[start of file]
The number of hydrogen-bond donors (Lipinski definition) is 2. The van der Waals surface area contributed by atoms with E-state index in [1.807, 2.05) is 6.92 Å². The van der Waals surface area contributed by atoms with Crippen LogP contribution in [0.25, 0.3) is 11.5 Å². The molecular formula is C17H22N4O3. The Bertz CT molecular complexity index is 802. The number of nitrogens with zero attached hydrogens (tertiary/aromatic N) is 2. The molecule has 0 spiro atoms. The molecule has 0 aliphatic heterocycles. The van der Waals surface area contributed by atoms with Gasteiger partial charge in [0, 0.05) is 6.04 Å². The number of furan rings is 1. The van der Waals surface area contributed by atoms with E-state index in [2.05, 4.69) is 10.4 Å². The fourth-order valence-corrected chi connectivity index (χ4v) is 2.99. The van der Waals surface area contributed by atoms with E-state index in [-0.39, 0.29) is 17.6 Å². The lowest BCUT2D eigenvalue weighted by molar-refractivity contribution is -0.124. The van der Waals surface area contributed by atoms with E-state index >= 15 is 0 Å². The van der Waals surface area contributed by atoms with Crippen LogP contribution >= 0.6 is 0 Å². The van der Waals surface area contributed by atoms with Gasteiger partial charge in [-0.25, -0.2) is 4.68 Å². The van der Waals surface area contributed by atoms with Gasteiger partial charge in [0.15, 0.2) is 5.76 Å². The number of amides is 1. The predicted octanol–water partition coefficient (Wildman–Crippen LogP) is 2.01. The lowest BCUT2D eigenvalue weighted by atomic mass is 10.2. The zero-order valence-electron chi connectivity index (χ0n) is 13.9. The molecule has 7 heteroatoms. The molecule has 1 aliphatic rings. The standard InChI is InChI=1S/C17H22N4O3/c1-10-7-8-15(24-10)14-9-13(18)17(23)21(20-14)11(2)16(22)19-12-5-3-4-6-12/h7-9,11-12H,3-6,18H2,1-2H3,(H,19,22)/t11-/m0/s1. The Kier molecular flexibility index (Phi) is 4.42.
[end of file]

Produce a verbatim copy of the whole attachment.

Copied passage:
The number of hydrogen-bond donors (Lipinski definition) is 2. The van der Waals surface area contributed by atoms with E-state index in [1.807, 2.05) is 6.92 Å². The van der Waals surface area contributed by atoms with Crippen LogP contribution in [0.25, 0.3) is 11.5 Å². The molecular formula is C17H22N4O3. The Bertz CT molecular complexity index is 802. The number of nitrogens with zero attached hydrogens (tertiary/aromatic N) is 2. The molecule has 0 spiro atoms. The molecule has 0 aliphatic heterocycles. The van der Waals surface area contributed by atoms with Gasteiger partial charge in [0, 0.05) is 6.04 Å². The number of furan rings is 1. The van der Waals surface area contributed by atoms with E-state index in [2.05, 4.69) is 10.4 Å². The fourth-order valence-corrected chi connectivity index (χ4v) is 2.99. The van der Waals surface area contributed by atoms with E-state index in [-0.39, 0.29) is 17.6 Å². The lowest BCUT2D eigenvalue weighted by molar-refractivity contribution is -0.124. The van der Waals surface area contributed by atoms with E-state index >= 15 is 0 Å². The van der Waals surface area contributed by atoms with Crippen LogP contribution >= 0.6 is 0 Å². The van der Waals surface area contributed by atoms with Gasteiger partial charge in [-0.25, -0.2) is 4.68 Å². The van der Waals surface area contributed by atoms with Gasteiger partial charge in [0.15, 0.2) is 5.76 Å². The number of amides is 1. The predicted octanol–water partition coefficient (Wildman–Crippen LogP) is 2.01. The lowest BCUT2D eigenvalue weighted by atomic mass is 10.2. The zero-order valence-electron chi connectivity index (χ0n) is 13.9. The molecule has 7 heteroatoms. The molecule has 1 aliphatic rings. The standard InChI is InChI=1S/C17H22N4O3/c1-10-7-8-15(24-10)14-9-13(18)17(23)21(20-14)11(2)16(22)19-12-5-3-4-6-12/h7-9,11-12H,3-6,18H2,1-2H3,(H,19,22)/t11-/m0/s1. The Kier molecular flexibility index (Phi) is 4.42.